How Cloud Data Sovereignty Complicates Computing Strategy

With on-premises infrastructure, data sovereignty is obvious; that's not the case with cloud data sovereignty.

Christopher Tozzi, Technology Analyst

June 28, 2021

5 Min Read
How Cloud Data Sovereignty Complicates Computing Strategy
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When you plan a cloud strategy, you probably think about factors such as cost, performance and security. But what about cloud data sovereignty, which is determined by the political jurisdiction in which cloud infrastructure physically resides? Data sovereignty should be an equally important consideration when planning to move to the cloud--but it’s also one that can complicate cloud strategies in ways businesses don’t fully anticipate.

What Is Cloud Data Sovereignty?

Cloud data sovereignty is the concept that data stored in the cloud is subject to the laws and regulations of the country or other jurisdiction that has authority over the relevant cloud infrastructure.

In other words, when cloud architects or admins talk about data sovereignty in the cloud, they're referring to the ways in which regulatory laws or other policies may impact data stored in the cloud, depending on where the cloud infrastructure is located.

Why Does Cloud Data Sovereignty Matter?

When you are dealing with on-premises infrastructure, data sovereignty is clear-cut and obvious. IT workloads and the business itself operate out of the same location, with a common set of laws applying to both.

In the cloud, where a business can store its data in any number of different geographic regions regardless of where the business itself is based, data sovereignty can be more complicated. You could be a company based in New York that uses public cloud servers located in California, in which case your data may be subject to California-specific regulations like the CCPA, for example. Likewise, a company that operates out of the United States but chooses a cloud region in the European Union may need to meet the requirements of the GDPR.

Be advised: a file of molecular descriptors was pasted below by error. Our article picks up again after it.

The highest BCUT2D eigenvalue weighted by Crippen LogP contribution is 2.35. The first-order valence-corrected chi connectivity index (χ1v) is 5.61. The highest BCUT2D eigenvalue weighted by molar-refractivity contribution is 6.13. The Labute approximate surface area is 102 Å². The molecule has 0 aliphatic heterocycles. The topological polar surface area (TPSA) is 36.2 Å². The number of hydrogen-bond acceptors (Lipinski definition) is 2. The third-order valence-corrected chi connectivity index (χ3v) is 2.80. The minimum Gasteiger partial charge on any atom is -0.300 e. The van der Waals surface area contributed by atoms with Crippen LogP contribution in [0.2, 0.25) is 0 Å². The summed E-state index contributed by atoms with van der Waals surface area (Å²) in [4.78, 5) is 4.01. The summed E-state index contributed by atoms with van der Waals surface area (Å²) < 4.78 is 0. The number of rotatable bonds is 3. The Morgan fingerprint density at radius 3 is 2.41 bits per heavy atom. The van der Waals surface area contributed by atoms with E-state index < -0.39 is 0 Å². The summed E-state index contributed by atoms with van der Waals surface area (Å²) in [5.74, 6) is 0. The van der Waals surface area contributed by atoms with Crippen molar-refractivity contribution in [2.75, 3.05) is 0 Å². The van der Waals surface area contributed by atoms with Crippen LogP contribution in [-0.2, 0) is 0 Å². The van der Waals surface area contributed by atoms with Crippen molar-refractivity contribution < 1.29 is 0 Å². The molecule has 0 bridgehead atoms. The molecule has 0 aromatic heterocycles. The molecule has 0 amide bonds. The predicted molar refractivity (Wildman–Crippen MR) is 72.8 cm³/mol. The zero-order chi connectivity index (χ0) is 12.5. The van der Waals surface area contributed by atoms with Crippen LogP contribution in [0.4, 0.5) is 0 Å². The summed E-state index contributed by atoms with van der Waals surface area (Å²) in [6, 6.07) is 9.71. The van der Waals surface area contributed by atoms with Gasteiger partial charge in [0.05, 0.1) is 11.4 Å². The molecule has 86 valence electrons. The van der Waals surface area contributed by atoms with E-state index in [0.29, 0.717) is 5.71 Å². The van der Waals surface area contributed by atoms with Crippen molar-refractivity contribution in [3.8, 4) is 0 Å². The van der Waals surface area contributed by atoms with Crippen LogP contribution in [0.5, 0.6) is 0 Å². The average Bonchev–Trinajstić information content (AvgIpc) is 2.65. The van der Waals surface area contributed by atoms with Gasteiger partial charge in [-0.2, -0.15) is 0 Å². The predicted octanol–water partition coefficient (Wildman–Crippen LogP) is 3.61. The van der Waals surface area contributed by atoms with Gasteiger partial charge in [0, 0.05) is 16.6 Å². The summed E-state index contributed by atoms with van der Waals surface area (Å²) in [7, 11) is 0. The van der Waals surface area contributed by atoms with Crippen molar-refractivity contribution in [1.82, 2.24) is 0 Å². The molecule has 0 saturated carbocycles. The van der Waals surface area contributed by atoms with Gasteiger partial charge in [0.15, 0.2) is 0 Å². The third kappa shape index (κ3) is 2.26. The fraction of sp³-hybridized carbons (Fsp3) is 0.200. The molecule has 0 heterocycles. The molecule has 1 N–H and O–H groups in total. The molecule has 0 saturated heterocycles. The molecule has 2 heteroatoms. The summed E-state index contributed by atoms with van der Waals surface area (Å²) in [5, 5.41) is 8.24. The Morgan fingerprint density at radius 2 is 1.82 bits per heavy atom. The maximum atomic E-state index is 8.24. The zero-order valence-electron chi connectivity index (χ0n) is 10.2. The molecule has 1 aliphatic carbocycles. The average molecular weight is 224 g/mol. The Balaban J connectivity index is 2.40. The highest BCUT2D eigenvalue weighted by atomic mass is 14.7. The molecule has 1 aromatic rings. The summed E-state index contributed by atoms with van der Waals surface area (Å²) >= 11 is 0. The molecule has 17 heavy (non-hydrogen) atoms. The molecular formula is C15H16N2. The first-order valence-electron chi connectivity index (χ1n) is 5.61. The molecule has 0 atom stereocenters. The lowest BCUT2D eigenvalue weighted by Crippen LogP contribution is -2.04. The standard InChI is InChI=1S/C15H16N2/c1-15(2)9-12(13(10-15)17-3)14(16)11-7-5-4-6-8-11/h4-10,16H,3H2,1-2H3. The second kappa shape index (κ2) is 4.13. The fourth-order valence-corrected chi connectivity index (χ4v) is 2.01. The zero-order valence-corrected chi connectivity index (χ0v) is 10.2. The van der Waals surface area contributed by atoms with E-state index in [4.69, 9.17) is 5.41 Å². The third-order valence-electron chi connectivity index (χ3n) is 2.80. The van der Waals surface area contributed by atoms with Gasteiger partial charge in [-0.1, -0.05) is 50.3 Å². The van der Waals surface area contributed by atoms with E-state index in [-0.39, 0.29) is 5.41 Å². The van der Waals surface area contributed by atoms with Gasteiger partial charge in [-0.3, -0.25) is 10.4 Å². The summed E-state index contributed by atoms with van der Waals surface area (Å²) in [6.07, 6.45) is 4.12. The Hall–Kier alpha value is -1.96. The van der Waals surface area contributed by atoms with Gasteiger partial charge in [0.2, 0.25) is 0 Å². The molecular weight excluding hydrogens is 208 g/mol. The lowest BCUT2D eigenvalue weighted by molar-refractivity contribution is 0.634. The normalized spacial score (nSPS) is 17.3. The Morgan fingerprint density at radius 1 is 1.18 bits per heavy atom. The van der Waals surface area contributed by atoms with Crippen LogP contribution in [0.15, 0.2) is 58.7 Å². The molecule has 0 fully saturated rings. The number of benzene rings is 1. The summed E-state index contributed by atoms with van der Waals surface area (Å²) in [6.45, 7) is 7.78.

Related:Continental Drift: Is Digital Sovereignty Splitting Global Data Centers?

To make matters more complicated, cloud vendors don't typically inform customers of the regulatory stakes of selecting one cloud region versus another. Cloud vendors let users select whichever cloud regions they want, and leave it up to their customers to manage the regulatory or legal impact.

The Tradeoff Between Cloud Data Sovereignty and Performance

If data sovereignty issues can complicate your cloud strategy, why not keep things simple by choosing to host your workloads in cloud regions that are in the same jurisdiction as your business? That way, you’d only have to worry about one set of laws and regulations for both your on-prem and cloud-based operations.

The problem with that approach, of course, is that it’s often not ideal from a performance standpoint to select cloud regions closest to your business’s physical site. You may want to select a cloud region closer to your end users to reduce network latency and improve the end user experience.

Or, in certain cases, you may need to use cloud services that aren’t available in the cloud region closest to your base of operations. Although in general all mainstream cloud services are available in all regions on the major public clouds, certain of the more obscure services are not supported in every region.